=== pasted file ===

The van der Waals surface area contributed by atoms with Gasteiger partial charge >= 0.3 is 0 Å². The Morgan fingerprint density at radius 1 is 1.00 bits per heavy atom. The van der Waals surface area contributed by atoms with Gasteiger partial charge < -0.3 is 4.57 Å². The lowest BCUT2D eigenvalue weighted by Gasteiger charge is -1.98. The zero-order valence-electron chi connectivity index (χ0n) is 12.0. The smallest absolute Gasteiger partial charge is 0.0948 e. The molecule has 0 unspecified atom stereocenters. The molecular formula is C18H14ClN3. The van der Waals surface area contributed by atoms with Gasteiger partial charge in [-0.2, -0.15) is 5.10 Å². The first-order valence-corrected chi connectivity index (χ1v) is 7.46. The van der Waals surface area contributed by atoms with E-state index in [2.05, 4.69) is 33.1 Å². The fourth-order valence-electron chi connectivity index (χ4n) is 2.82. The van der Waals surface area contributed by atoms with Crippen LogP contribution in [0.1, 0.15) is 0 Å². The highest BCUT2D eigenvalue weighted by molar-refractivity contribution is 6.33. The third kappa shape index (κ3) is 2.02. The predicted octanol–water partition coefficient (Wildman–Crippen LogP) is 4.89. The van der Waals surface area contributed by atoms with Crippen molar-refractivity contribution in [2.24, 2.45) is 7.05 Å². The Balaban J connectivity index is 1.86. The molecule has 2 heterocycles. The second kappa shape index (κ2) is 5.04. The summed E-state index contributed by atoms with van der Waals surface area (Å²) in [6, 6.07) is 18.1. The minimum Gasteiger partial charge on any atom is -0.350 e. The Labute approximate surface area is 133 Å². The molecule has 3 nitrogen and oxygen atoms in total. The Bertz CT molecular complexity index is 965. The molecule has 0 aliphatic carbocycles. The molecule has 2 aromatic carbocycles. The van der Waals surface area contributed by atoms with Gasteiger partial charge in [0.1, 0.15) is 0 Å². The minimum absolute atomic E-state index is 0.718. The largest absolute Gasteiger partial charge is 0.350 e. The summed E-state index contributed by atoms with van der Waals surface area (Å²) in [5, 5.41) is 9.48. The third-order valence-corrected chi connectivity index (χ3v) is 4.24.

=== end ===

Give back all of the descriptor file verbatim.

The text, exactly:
The van der Waals surface area contributed by atoms with Gasteiger partial charge >= 0.3 is 0 Å². The Morgan fingerprint density at radius 1 is 1.00 bits per heavy atom. The van der Waals surface area contributed by atoms with Gasteiger partial charge < -0.3 is 4.57 Å². The lowest BCUT2D eigenvalue weighted by Gasteiger charge is -1.98. The zero-order valence-electron chi connectivity index (χ0n) is 12.0. The smallest absolute Gasteiger partial charge is 0.0948 e. The molecule has 0 unspecified atom stereocenters. The molecular formula is C18H14ClN3. The van der Waals surface area contributed by atoms with Gasteiger partial charge in [-0.2, -0.15) is 5.10 Å². The first-order valence-corrected chi connectivity index (χ1v) is 7.46. The van der Waals surface area contributed by atoms with E-state index in [2.05, 4.69) is 33.1 Å². The fourth-order valence-electron chi connectivity index (χ4n) is 2.82. The van der Waals surface area contributed by atoms with Crippen LogP contribution in [0.1, 0.15) is 0 Å². The highest BCUT2D eigenvalue weighted by molar-refractivity contribution is 6.33. The third kappa shape index (κ3) is 2.02. The predicted octanol–water partition coefficient (Wildman–Crippen LogP) is 4.89. The van der Waals surface area contributed by atoms with Crippen molar-refractivity contribution in [2.24, 2.45) is 7.05 Å². The Balaban J connectivity index is 1.86. The molecule has 2 heterocycles. The second kappa shape index (κ2) is 5.04. The summed E-state index contributed by atoms with van der Waals surface area (Å²) in [6, 6.07) is 18.1. The minimum Gasteiger partial charge on any atom is -0.350 e. The Labute approximate surface area is 133 Å². The molecule has 3 nitrogen and oxygen atoms in total. The Bertz CT molecular complexity index is 965. The molecule has 0 aliphatic carbocycles. The molecule has 2 aromatic carbocycles. The van der Waals surface area contributed by atoms with Gasteiger partial charge in [0.1, 0.15) is 0 Å². The minimum absolute atomic E-state index is 0.718. The largest absolute Gasteiger partial charge is 0.350 e. The summed E-state index contributed by atoms with van der Waals surface area (Å²) in [5, 5.41) is 9.48. The third-order valence-corrected chi connectivity index (χ3v) is 4.24.